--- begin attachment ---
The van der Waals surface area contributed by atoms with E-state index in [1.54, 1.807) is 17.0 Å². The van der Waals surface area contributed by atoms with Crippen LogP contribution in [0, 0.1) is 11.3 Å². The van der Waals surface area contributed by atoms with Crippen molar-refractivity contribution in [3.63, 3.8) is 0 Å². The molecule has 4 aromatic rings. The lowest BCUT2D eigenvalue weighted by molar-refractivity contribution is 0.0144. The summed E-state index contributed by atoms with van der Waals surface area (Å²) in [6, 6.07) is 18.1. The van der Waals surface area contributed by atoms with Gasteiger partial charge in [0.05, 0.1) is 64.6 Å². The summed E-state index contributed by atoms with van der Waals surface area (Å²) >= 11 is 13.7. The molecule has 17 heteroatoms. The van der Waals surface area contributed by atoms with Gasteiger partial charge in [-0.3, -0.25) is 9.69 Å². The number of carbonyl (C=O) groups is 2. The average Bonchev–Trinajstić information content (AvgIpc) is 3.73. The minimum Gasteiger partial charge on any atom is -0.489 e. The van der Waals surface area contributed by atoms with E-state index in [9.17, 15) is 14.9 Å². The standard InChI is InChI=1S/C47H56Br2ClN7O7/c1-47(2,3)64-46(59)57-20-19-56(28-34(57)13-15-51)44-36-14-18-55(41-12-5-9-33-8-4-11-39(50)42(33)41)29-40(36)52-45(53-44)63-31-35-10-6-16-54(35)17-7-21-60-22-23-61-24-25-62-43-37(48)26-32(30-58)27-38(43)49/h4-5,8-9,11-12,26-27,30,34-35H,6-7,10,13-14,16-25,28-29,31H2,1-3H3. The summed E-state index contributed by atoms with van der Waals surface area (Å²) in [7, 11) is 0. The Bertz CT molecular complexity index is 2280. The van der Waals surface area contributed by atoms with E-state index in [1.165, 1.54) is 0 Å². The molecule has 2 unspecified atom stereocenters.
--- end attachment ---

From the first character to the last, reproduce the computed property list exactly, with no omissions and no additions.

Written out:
The van der Waals surface area contributed by atoms with E-state index in [1.54, 1.807) is 17.0 Å². The van der Waals surface area contributed by atoms with Crippen LogP contribution in [0, 0.1) is 11.3 Å². The van der Waals surface area contributed by atoms with Crippen molar-refractivity contribution in [3.63, 3.8) is 0 Å². The molecule has 4 aromatic rings. The lowest BCUT2D eigenvalue weighted by molar-refractivity contribution is 0.0144. The summed E-state index contributed by atoms with van der Waals surface area (Å²) in [6, 6.07) is 18.1. The van der Waals surface area contributed by atoms with Gasteiger partial charge in [0.05, 0.1) is 64.6 Å². The summed E-state index contributed by atoms with van der Waals surface area (Å²) >= 11 is 13.7. The molecule has 17 heteroatoms. The van der Waals surface area contributed by atoms with Gasteiger partial charge in [-0.3, -0.25) is 9.69 Å². The number of carbonyl (C=O) groups is 2. The average Bonchev–Trinajstić information content (AvgIpc) is 3.73. The minimum Gasteiger partial charge on any atom is -0.489 e. The van der Waals surface area contributed by atoms with E-state index in [9.17, 15) is 14.9 Å². The standard InChI is InChI=1S/C47H56Br2ClN7O7/c1-47(2,3)64-46(59)57-20-19-56(28-34(57)13-15-51)44-36-14-18-55(41-12-5-9-33-8-4-11-39(50)42(33)41)29-40(36)52-45(53-44)63-31-35-10-6-16-54(35)17-7-21-60-22-23-61-24-25-62-43-37(48)26-32(30-58)27-38(43)49/h4-5,8-9,11-12,26-27,30,34-35H,6-7,10,13-14,16-25,28-29,31H2,1-3H3. The summed E-state index contributed by atoms with van der Waals surface area (Å²) in [7, 11) is 0. The Bertz CT molecular complexity index is 2280. The van der Waals surface area contributed by atoms with E-state index in [1.165, 1.54) is 0 Å². The molecule has 2 unspecified atom stereocenters.